Sleep problems like insomnia, snoring, sleep apnea and restless legs syndrome are common for millions of Americans. But a sleep disorder that involves having sex – well, it could be worse … right?
Over the past couple of years, I’ve seen the occasional article about a rare disorder called sexomnia. I never really paid much attention to the sexomnia phenomenon, but a recent abstract published in the Journal of Sleep Research is the first of its kind to provide insight into this condition as a sleep disorder that may affect more Americans than once thought.
Researchers conducted a survey of 832 patients who reported to a sleep center for testing because of suspected sleep disorders. What they found was that almost 8 percent of these patients were engaging in sleep sex. And not surprisingly, it was more common in men — although women do suffer from it too.
Sexomnia is described as a confusional arousal, similar to sleep walking, where extreme sexual appetite is reached, leading to masturbation or the physical initiation of intercourse with the person sleeping next to you. Researchers believe it may affect about one percent of the population, but it’s hard to get an accurate idea because many sexomniacs are too embarrassed to report it, or just have no memory of their sleep sex habits.
We don’t quite know what causes sexomnia, but it a common theme in the lives of those who suffer from it seems to be high levels of stress, fatigue and insomnia – all of which are often brought on or intensified by underlying anxiety.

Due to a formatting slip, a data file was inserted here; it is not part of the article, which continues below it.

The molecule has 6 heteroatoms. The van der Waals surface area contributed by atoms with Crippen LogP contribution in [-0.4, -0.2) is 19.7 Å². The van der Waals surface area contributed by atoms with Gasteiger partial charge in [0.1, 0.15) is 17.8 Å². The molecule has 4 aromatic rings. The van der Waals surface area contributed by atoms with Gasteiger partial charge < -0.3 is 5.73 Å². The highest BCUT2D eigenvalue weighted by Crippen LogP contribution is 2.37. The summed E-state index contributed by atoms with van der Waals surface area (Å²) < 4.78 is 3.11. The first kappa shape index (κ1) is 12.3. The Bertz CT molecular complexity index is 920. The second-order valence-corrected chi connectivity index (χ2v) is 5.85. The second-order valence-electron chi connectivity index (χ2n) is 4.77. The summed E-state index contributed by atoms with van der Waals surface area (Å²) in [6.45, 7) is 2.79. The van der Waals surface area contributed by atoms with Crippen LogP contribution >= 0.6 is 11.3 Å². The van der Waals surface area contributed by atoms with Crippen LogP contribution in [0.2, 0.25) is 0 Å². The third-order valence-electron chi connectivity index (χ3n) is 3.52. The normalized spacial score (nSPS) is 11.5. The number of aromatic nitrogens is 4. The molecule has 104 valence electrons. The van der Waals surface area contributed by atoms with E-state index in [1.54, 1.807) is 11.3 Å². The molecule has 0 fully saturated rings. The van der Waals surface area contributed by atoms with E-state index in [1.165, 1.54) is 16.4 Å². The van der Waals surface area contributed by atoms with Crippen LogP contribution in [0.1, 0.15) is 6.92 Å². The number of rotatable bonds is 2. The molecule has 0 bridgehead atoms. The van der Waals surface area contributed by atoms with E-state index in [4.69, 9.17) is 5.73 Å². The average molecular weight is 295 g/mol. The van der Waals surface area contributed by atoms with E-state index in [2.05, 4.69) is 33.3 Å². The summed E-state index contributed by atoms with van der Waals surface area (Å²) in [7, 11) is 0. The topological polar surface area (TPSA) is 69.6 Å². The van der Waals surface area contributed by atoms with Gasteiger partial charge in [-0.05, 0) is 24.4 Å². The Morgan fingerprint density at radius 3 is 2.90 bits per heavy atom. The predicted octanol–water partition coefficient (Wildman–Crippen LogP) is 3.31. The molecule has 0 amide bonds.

So, the question is: Is sexomnia dangerous? I would argue that it can be if it goes unrecognized and leads to inappropriate behavior with a partner who is not expecting it. We all know the legal ramifications associated with this sort of sexual behavior, so it is important that patients take their condition seriously and seek help.
But the other fundamental problem that I see is that sleep is essential for good health and immunity. Sleep disorders can lead to other conditions such as cardiovascular problems, abnormal immune responses and general metabolic weakness – just to name a few.
Sexomnia presents itself with symptoms similar to insomnia, such as chronic fatigue, irritability, depression and problems concentrating. Obviously, one of the best ways to tell if you are suffering from it is by talking to your partner. But not all patients have that secondary input, so it’s important to look for these symptoms and realize that there is help. Sleep centers, sex therapy or psychological evaluation are a good place to start, and common anti-anxiety medications can help patients get a good night’s sleep.
So the next time you wake up smiling and can’t quite figure out why — think again — because it wasn’t a dream.